The aggregate U.S. goods trade deficit with Free Trade Agreement (FTA) partners is more than five times as high as before the deals went into effect, while the aggregate trade deficit with non-FTA countries has actually fallen. The key differences are soaring imports into the United States from FTA partners and lower growth in U.S. exports to those nations than to non-FTA nations. Growth of U.S. exports to FTA partners has been 29 percent lower than U.S. export growth to the rest of the world over the last decade (annual average growth of 3.8 percent to non-FTA nations vs. 2.7 percent to FTA nations from 2005 to 2015).[i]

The aggregate U.S. trade deficit with FTA partners has increased by about $141 billion, or 418 percent, since the FTAs were implemented. In contrast, the aggregate trade deficit with all non-FTA countries has decreasedby about $46 billion, or 6 percent, since 2005 (the year before the median entry date of existing FTAs). Using the Obama administration’s net exports-to-jobs ratio,[ii] the FTA trade deficit surge implies the loss of over 736,000 U.S. jobs. The North American Free Trade Agreement (NAFTA) contributed the most to the widening FTA deficit – under NAFTA, the U.S. trade deficit with Canada has ballooned and a U.S. trade surplus with Mexico has turned into a more than $100 billion deficit. More recent deals have produced similar results. Under the 2012 Korea FTA, the U.S. template for the Trans-Pacific Partnership, the U.S. trade deficit with Korea has already surged 83 percent.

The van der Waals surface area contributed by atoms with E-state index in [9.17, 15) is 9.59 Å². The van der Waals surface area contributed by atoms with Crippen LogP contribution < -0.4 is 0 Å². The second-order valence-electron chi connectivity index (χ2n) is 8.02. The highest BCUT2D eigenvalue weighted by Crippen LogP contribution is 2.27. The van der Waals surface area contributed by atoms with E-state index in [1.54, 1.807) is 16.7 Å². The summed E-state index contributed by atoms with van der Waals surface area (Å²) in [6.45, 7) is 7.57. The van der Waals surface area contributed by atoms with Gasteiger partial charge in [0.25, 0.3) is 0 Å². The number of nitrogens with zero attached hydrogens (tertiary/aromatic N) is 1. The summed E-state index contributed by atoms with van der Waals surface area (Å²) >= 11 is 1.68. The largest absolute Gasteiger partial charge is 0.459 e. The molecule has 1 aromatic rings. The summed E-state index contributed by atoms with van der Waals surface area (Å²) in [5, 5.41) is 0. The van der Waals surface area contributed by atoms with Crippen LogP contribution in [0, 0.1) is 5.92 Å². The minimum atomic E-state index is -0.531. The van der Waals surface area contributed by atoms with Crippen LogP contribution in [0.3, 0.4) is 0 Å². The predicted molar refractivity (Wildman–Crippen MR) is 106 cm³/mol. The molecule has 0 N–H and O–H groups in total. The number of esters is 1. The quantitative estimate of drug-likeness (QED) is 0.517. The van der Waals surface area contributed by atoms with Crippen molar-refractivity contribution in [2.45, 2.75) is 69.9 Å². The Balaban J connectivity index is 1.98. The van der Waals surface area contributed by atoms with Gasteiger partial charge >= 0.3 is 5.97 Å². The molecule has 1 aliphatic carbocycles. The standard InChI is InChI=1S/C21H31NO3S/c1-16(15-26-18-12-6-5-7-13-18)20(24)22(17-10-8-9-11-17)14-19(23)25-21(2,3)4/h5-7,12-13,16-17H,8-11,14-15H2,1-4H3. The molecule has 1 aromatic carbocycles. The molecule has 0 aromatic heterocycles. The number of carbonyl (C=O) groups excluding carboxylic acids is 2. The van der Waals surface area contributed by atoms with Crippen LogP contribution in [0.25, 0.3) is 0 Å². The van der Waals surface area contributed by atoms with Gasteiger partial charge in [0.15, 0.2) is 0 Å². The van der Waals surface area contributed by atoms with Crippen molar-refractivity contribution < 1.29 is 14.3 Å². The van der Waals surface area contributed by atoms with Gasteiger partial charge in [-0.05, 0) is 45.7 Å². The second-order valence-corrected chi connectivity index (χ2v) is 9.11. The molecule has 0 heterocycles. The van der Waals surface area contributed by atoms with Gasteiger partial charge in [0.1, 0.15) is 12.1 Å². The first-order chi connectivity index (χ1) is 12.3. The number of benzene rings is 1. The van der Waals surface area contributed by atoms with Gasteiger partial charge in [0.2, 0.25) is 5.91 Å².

“Higher Standards” Have Failed to Alter FTA Legacy of Ballooning Trade Deficits

Some proponents of status quo trade have claimed that post-NAFTA FTAs have included higher standards and thus have yielded trade balance improvements.[iii] But the Korea FTA included the higher labor and environmental standards of the May 10, 2007 deal, and still the U.S. trade deficit with Korea has grown over 80 percent in the four years since the deal’s passage. Meanwhile, most post-NAFTA FTAs that have resulted in (small) trade balance improvements did not contain the “May 10” standards. The evidence shows no correlation between an FTA’s inclusion of “May 10” standards and its trade balance impact. Reducing the massive U.S. trade deficit will require a more fundamental rethink of the core status quo trade pact model extending from NAFTA through the Korea FTA, not more of the same.